February 21, 2011

Goodbye, Blogspot; hello, WordPress!

When we started this blog in April 2010, we weren't quite sure what we would do with it or how it would relate to the rest of the Sing About Science project. Ten months later, it's clear that the blog is integral to the project and something that we should keep writing. To give it an appearance that is more professional and more consistent with the rest of SingAboutScience.org, we've moved it to a new WordPress-based directory: http://www.singaboutscience.org/wp/.

If you've enjoyed reading the posts here at singaboutscience.blogspot.com, please update your feed readers, bookmarks, etc. Virtually all of the content posted here is now available at the new address, and future entries will be posted only to the new address.

February 18, 2011

Grammies for science songs, part 2

Well, They Might Be Giants' stellar Here Comes Science did not win the Grammy Award for Best Children's Album last weekend, and a bunch of scientists are pretty upset. In fact, the journal BioTechniques went so far as to create its own Best Lab Song of the Year category, select nominees, and appoint itself the judge of the nominees. I'm not sure this represents the peer review process at its best, but you are welcome to view the BioTechniques article ("And the Grammy for best lab song goes to...") and decide whether you agree with the selections.

February 17, 2011

Science song of the week: "Coral Reef" by Billy B

From Geophysical Research Letters via Science News comes the word that corals off the coast of Japan are moving northward, perhaps in response to the warming of the ocean.
The team, led by geographer Hiroya Yamano of the National Institute for Environmental Studies in Tsukuba, Japan, analyzed maps of corals from four time periods starting in the 1930s. They found that of nine common coral species, four had expanded northward, and two went as far as temperate waters. The study confirms what marine biologists and fishermen have speculated for years.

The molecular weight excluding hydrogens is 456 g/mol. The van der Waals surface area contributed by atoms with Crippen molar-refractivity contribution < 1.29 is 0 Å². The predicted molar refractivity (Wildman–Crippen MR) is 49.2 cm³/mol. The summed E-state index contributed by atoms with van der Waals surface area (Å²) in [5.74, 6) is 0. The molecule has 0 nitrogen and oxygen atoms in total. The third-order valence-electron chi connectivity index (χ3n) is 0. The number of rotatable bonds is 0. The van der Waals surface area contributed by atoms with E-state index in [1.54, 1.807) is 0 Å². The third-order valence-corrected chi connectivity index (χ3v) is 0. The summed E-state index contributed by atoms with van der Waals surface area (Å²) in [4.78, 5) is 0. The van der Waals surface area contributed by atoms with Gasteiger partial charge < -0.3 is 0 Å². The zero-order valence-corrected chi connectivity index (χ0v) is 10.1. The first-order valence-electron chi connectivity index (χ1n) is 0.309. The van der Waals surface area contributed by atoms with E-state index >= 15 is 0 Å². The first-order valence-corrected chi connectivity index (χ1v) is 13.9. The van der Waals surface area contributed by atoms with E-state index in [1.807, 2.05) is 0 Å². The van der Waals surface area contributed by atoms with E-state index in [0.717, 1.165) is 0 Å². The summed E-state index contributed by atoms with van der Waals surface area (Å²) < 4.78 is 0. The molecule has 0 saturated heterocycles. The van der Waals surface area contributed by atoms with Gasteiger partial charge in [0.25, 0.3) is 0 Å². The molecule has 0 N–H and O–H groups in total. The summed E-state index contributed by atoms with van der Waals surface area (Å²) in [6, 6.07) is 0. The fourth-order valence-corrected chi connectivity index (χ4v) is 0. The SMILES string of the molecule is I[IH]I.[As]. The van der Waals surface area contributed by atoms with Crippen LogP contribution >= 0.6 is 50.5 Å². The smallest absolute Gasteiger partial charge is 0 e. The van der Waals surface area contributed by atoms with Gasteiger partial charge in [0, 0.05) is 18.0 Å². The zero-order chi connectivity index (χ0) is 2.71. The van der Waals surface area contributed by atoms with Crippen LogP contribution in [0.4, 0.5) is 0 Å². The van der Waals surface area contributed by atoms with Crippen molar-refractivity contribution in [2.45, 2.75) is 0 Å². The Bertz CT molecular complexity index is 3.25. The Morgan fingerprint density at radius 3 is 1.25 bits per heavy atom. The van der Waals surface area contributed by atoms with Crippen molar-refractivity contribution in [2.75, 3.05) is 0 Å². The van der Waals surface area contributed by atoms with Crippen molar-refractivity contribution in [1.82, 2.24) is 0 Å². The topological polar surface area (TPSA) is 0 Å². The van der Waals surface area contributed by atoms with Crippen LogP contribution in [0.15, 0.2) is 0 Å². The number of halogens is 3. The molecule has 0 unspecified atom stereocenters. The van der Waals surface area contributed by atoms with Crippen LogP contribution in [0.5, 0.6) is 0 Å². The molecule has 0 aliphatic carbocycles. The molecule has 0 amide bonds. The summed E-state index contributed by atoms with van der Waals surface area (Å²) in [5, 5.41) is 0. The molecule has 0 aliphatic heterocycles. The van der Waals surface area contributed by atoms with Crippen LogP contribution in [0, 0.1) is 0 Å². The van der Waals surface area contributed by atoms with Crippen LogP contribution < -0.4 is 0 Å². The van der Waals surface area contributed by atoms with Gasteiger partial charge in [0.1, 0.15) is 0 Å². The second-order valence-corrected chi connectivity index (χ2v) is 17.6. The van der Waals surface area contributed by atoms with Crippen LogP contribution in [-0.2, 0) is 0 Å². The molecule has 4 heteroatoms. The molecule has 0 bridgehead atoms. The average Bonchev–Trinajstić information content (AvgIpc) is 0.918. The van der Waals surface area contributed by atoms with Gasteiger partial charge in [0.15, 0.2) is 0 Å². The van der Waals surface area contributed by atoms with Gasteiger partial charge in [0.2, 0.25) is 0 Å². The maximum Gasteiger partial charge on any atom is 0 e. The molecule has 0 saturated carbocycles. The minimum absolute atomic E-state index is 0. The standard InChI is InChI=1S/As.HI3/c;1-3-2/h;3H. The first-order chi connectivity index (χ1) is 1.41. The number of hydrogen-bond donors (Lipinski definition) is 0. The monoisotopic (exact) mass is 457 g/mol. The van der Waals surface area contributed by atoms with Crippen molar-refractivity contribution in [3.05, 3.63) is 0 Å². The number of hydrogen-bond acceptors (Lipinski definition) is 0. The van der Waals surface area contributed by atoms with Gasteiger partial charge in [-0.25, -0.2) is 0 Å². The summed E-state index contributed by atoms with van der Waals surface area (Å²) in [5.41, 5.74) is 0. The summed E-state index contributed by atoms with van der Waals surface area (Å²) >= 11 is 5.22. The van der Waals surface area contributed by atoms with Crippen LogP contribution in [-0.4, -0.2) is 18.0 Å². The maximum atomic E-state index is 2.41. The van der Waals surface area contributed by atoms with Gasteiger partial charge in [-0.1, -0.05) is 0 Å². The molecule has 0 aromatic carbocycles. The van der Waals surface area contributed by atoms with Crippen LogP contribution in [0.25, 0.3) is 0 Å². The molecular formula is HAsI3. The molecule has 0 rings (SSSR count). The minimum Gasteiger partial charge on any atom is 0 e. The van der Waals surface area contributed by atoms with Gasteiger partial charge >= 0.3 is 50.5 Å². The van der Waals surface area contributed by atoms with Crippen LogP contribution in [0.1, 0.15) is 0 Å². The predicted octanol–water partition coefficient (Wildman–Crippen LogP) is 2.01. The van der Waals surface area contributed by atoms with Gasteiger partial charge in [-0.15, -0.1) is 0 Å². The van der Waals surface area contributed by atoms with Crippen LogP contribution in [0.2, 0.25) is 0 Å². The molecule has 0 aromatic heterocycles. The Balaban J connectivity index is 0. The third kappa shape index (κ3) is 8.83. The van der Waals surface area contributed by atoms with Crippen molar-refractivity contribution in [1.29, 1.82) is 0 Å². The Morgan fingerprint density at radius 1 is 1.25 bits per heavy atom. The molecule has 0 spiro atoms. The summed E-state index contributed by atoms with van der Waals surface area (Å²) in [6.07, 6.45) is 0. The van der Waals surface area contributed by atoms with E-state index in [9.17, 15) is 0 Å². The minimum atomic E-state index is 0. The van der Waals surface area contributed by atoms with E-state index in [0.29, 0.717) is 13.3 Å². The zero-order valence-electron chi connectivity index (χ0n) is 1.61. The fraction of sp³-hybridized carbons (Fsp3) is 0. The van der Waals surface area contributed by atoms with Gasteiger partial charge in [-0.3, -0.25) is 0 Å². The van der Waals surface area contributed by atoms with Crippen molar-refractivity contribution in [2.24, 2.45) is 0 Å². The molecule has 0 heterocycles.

For some background information on choral reefs, we go to a live performance in which Billy B is supported by a coral group, er, choral group, of schoolchildren. If this song doesn't teach you the word "zooxanthellae," I don't know what will!

February 14, 2011

New additions to the database: Jonny Berliner and Doug Edmonds

Sing About Science's searchable database now includes over 3700 math and science songs, which seems like a lot. But does it include virtually all of the relevant songs out there? I doubt it. Just yesterday I discovered a couple of artists of whom I was not previously aware: Jonny Berliner and Doug Edmonds. Berliner is a musician with a knack for lines like, "With Heisenberg's Uncertainty Principle you can be uncertain for sure." Edmonds is a junior high school teacher who has been written up in the TribLocal branch of the Chicago Tribune ("Singing science teacher attracts YouTube following").

I look forward to discovering even more singing scientists and adding them to the database. Suggestions are always welcome!

February 11, 2011

Scientists are like punk rockers (?)

Alison McCook notes certain parallels between the guitar-smashers and the gene-cloners.
"Punk ethos is typified by a passionate adherence to individualism, creativity and freedom of expression with no regard to established opinions," Bill Cuevas, biochemist at the biotech company Genencor and music director at the Stanford University radio station KZSU, tells The Scientist. "Good scientific discipline is also typified by such qualities, including inquisitiveness and curiosity, with no entrenchment to established beliefs."

...Importantly, punk is "about the freedom to express what you want to express," says Milo Aukerman, a plant researcher at DuPont and lead singer of legendary punk band The Descendents. In many ways, research is the same -- more so than in other professions, scientists can set their own schedules and decide what they want to study. "There is a certain freedom implied there," Aukerman adds.

Unfortunately, the article backs away from the possible conclusion that more punk rock music should be about science.
Of course, even if punk music and science share many elements, the comparison can be taken too far, says Aukerman. For instance, you don't see many punk musicians singing about science. "I will probably never ever write a song about DNA," he says.

Thanks to Joel Tetreault for pointing us toward this article.